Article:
The gunfire started precisely at the stroke of midnight. In fact, I had dozed off watching the last of the Roswell episodes I had on DVD, and wouldn't have known it was midnight, except for the gunfire.
Happy New Years' from the south side of Chicago...
They do that here. Shoot guns off at midnight, that is. Oh, yeah, there's fireworks - firecrackers, M-80's (and bigger) - all illegal, of course. But I'm coming to be able to distinguish the sound of gunfire out here on the edge of the 'hood.
Depending on the weapon, I'll hear six or eight bangs in succession - not poppoppoppoppoppop, but slower and more deliberate - like pop-pop-pop-pop-pop-pop. It's a little scary for me, actually - after all, each room in this apartment (except the bathroom and the front stairwell) has one or two very un-bulletproof windows. And while I'm sure the 100-year-old brick will stop good-sized slugs, my only protection really is that the line of fire from the street would probably hit me unless I was standing pretty close to them. I often wonder what happens to all those shells - and where they end up coming down. After all, it's not like the bullet-fairy whisks them off somehow - what goes up must come down, I guess. Thankfully, none came down in my place.
This is not the first time I've experienced this - there was minor gunfire in Hyde Park where I used to attend school (and an earlier display of firepower here in Pullman while celebrating the White Sox's World Series win), but last evening's display sounded more like a scene from the OK Corral...or Apocalypse Now.
Fortunately, gunfire was not the dominant theme this weekend. Sloth and entertainment were. From Tuesday to Friday I put in 60 hours at the new job; not unwelcome, just not expected. If I'd planned not to be home before 10 PM for a week, I'd have done things differently (like come home a day early from Christmas to prepare for it). But while it was exhausting (and promises to be so again this week) it really wasn't bad, compared to my former employment.
After all, I've been on the new job for nearly 2-1/2 months, and I haven't yet heard anyone say, "Gee - it really smells like dead mouse(/rat/varmint) in here." (Not an unusual occurrence in my former employment site.) In 10 weeks, I haven't yet come into the office to find out that the powers-that-be decided to turn off the electricity (or heat, or water) for long-overdue all-day repairs (without telling the staff ahead of time). No squirrels have chewed through the DSL line, cutting off Internet and email connectivity to the company. And even among the employees of color, there hasn't been nearly the overdose-of-attitude that was all-too-frequently the case "back there." So I'm still a grateful man.
About 12:45 AM Thursday morning, as we were preparing to leave the office, one of my co-workers came into my cube and said, "You don't even look pissed!" And she was right, thanks be to God. I was tired; I was disappointed (a goof on my part resulted in more than an hour's rework added to the long-day-and-night) but I wasn't angry. Gratitude was still very much a gift for me, because I knew (and know) what the alternative is. And thankfully I don't have to go there, today.
Friday night, I got to go up to the Improv Olympic to see one of my friends and his team in an improv competition final-match. It was pretty neat - especially when they won - but it was also just nice to be a part of the evening. He seemed appreciative of my coming out, too (especially since the show started at midnight Friday). So Saturday, and Sunday, except for the a couple AA meetings and a New Years Eve afternoon prime-rib dinner with friends, was basically spent in bed or on the sofa.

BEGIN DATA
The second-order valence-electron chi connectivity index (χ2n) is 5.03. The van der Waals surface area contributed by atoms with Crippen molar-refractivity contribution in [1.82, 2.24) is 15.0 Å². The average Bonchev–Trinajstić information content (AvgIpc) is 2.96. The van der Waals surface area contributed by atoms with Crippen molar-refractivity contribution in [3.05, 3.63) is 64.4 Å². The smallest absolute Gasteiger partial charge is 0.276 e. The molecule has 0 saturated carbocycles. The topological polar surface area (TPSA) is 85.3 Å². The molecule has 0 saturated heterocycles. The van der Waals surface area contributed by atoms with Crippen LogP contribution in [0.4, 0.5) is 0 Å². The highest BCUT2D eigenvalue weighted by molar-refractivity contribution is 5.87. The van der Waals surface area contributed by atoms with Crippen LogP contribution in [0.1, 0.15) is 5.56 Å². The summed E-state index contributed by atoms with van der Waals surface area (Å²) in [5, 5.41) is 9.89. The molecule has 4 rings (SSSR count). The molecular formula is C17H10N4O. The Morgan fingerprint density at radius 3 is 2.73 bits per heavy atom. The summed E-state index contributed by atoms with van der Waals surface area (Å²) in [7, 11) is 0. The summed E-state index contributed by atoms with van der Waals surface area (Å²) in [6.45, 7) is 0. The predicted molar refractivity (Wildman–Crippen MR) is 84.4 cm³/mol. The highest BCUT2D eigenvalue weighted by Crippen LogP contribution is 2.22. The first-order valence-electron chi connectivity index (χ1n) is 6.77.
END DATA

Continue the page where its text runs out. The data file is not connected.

All weekend long, I've been seeing and hearing tragedies - just on the ride back from the Improv early Saturday morning, there were 6 car wrecks on the stretch of Lake Shore Drive and Stony Island between Belmont and 115th St. In addition, several AA friends had weeks last week that would have made Job himself wince. So compared to them I really, really don't have anything to complain about.
This afternoon, I heard that there was gunfire and explosions in Iraq - but they were much more deadly than anything that happened on the south side of Chicago last night. It reminded me yet again of how safe and secure my life is, compared to so much of the world.
Amidst the gunfire, Lord, here is a prayer for peace. That nations and sects and denominations might stop fighting (and killing) in Your name. That Your followers will remember that Your son prayed "that they might all be one," and not that each and every one could start his/her own splinter group. That this will be a year when the death toll from natural disasters will not be matched by sectarian and racial violence. That a quarter million people will not die in places like Darfour again, alone, barely noticed, and rarely mourned.
Help us remember, Lord, that no matter what we think about "just war" or same-sex partners or gay-lesbian ordination, the central fact of Christian faith remains what Paul wrote about 1,940 years or so ago:
For what I received I passed on to you as of first importance: that Christ died for our sins according to the Scriptures, that he was buried, that he was raised on the third day according to the Scriptures, and that he appeared to Peter, and then to the Twelve. After that, he appeared to more than five hundred of the brothers at the same time, most of whom are still living, though some have fallen asleep. Then he appeared to James, then to all the apostles, and last of all, as to one abnormally born, he appeared to me also. (1 Corinthians 15:3-8, NIV).Help me keep my eyes on that prize, Lord. Let me be of maximum service to my fellow human beings, and as honest as I can be about who and how I am. That's probably the best I can do to do Your will - this day, and always. Amen.